Obesity and obesity-related diseases like type 2 diabetes (T2D) are prominent global health issues; therefore, there is a need to better understand the mechanisms underlying these conditions. The onset of obesity is characterized by accumulation of proinflammatory cells, including Ly6chi monocytes (which differentiate into proinflammatory macrophages) and neutrophils, in metabolic tissues. This shift toward chronic, low-grade inflammation is an obese-state hallmark and highly linked to metabolic disorders and other obesity comorbidities. The mechanisms that induce and maintain increased inflammatory myelopoiesis are of great interest, with a recent focus on how obesity affects more primitive hematopoietic cells. The hematopoietic system is constantly replenished by proper regulation of hematopoietic stem and progenitor (HSPC) pools in the BM. While early research suggests that chronic obesity promotes expansion of myeloid-skewed HSPCs, the involvement of the hematopoietic stem cell (HSC) niche in regulating obesity-induced myelopoiesis remains undefined. In this review, we explore the role of the multicellular HSC niche in hematopoiesis and inflammation, and the potential contribution of this niche to the hematopoietic response to obesity. This review further aims to summarize the potential HSC niche involvement as a target of obesity-induced inflammation and a driver of obesity-induced myelopoiesis.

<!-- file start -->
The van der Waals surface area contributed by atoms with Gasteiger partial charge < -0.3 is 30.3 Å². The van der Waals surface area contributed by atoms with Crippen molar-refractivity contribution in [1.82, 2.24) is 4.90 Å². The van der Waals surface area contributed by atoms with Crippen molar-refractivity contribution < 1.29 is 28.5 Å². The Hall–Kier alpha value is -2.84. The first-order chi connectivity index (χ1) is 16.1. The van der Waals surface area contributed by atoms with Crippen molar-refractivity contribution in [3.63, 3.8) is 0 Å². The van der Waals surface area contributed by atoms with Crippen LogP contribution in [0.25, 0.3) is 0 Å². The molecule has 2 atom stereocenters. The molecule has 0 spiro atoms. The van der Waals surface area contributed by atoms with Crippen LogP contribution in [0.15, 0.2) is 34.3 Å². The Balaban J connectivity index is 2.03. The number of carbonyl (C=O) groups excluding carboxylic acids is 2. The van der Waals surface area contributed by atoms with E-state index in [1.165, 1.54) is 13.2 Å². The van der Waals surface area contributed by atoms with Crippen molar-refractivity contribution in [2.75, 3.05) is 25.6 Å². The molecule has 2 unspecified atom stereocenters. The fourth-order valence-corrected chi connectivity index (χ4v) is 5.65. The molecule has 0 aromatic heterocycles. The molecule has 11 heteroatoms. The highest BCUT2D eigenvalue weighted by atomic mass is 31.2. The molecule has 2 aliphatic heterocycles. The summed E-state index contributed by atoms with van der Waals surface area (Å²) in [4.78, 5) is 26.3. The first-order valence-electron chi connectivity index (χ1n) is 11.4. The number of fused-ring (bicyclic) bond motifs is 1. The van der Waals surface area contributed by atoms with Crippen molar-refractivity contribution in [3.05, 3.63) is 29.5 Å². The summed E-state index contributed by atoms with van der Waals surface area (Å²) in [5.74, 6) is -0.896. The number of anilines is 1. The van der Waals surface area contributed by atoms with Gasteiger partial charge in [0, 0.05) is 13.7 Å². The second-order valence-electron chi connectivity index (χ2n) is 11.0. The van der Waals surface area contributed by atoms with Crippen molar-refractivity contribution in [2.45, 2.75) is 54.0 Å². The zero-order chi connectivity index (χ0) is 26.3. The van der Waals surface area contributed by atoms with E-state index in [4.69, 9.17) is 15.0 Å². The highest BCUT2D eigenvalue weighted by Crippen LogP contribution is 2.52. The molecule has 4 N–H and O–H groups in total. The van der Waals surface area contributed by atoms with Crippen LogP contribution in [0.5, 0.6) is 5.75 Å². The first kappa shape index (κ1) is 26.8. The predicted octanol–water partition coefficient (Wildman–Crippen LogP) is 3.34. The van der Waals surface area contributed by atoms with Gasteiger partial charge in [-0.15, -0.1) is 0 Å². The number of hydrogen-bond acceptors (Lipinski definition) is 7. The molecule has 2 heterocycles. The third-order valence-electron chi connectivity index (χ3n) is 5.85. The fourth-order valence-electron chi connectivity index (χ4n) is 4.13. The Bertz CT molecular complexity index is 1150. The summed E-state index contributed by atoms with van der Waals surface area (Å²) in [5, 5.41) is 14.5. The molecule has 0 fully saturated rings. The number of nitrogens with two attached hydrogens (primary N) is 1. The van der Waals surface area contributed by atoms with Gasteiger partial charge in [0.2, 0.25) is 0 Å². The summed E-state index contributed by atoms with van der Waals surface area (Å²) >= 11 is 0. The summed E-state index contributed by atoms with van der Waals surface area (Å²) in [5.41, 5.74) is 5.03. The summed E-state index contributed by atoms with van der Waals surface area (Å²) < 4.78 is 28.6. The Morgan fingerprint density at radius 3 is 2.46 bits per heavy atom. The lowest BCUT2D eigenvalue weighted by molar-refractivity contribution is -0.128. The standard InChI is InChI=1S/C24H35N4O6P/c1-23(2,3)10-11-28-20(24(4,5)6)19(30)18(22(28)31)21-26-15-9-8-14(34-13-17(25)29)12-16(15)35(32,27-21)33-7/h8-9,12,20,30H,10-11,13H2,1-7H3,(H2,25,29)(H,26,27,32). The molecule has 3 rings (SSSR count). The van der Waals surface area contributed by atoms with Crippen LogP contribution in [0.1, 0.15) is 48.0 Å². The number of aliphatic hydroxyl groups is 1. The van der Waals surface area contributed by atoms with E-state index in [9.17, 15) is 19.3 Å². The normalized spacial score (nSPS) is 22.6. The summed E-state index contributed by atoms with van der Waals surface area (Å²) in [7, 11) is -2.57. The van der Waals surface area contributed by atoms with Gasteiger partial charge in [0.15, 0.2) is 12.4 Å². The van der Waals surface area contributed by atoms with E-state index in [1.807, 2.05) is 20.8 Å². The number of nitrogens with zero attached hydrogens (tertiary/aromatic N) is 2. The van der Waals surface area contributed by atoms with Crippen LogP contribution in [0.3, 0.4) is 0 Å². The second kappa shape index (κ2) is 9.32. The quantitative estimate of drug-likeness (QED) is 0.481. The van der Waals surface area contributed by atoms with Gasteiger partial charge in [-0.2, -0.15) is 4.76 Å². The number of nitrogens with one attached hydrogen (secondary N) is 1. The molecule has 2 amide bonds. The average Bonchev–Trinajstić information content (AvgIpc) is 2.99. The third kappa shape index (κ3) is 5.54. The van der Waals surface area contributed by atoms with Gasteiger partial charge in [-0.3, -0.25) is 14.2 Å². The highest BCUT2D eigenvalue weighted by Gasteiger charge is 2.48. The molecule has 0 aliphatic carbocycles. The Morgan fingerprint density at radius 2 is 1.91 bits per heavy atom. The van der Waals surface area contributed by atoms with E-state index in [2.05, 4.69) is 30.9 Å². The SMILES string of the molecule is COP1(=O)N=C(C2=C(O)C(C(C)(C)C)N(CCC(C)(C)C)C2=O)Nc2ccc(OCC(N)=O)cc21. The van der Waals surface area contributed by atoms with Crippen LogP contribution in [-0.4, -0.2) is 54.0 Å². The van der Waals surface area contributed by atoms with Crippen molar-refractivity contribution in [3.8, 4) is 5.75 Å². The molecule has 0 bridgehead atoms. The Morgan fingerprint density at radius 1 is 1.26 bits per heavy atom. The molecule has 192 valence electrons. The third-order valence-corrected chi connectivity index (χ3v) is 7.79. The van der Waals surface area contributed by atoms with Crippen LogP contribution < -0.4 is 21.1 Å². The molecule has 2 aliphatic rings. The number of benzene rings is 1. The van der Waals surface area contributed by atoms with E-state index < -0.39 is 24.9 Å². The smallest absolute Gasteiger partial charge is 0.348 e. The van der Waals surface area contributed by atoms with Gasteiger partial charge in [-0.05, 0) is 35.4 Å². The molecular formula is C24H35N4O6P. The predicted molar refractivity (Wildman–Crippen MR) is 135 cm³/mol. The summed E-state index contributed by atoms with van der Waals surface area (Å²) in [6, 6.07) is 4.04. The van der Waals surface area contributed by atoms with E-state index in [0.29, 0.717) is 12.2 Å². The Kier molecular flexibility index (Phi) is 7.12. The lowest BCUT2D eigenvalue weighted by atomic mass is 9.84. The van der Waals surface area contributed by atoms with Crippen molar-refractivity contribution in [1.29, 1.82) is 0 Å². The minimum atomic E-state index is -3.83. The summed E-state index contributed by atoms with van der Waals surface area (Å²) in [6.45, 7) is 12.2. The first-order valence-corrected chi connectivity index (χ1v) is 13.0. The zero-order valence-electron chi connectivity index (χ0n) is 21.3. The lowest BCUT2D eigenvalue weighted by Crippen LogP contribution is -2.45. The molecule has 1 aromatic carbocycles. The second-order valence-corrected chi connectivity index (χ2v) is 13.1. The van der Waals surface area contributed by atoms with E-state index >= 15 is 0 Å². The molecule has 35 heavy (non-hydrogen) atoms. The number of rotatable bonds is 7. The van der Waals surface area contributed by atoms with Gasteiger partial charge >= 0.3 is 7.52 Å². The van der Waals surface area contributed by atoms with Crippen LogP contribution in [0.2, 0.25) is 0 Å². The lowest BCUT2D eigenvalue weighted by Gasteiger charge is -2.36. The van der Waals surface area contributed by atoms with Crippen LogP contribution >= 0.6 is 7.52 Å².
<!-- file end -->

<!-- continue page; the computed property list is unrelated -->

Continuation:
Emily Bowers, Kanakadurga Singer
Obesity-induced alterations of the BM and HSC niche influence hematopoiesis.